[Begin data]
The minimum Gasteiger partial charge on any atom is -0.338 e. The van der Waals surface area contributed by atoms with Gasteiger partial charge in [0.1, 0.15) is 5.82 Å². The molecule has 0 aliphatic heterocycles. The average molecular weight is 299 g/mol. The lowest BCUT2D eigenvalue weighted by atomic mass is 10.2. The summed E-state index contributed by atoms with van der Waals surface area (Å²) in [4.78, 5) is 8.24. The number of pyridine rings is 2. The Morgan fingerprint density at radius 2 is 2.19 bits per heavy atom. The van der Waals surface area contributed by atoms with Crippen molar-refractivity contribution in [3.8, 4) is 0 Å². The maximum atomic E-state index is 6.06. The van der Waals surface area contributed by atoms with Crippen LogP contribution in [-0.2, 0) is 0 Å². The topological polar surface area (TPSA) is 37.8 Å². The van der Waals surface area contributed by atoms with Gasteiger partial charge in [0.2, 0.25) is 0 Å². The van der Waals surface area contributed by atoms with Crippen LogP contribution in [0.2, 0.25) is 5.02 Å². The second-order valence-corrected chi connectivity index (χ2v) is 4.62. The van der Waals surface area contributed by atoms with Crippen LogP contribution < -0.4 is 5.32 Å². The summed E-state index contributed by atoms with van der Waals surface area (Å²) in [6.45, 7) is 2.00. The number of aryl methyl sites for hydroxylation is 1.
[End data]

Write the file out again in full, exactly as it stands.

The minimum Gasteiger partial charge on any atom is -0.338 e. The van der Waals surface area contributed by atoms with Gasteiger partial charge in [0.1, 0.15) is 5.82 Å². The molecule has 0 aliphatic heterocycles. The average molecular weight is 299 g/mol. The lowest BCUT2D eigenvalue weighted by atomic mass is 10.2. The summed E-state index contributed by atoms with van der Waals surface area (Å²) in [4.78, 5) is 8.24. The number of pyridine rings is 2. The Morgan fingerprint density at radius 2 is 2.19 bits per heavy atom. The van der Waals surface area contributed by atoms with Crippen molar-refractivity contribution in [3.8, 4) is 0 Å². The maximum atomic E-state index is 6.06. The van der Waals surface area contributed by atoms with Crippen LogP contribution in [-0.2, 0) is 0 Å². The topological polar surface area (TPSA) is 37.8 Å². The van der Waals surface area contributed by atoms with Gasteiger partial charge in [0.2, 0.25) is 0 Å². The van der Waals surface area contributed by atoms with Crippen LogP contribution in [0.2, 0.25) is 5.02 Å². The second-order valence-corrected chi connectivity index (χ2v) is 4.62. The van der Waals surface area contributed by atoms with Crippen LogP contribution < -0.4 is 5.32 Å². The summed E-state index contributed by atoms with van der Waals surface area (Å²) in [6.45, 7) is 2.00. The number of aryl methyl sites for hydroxylation is 1.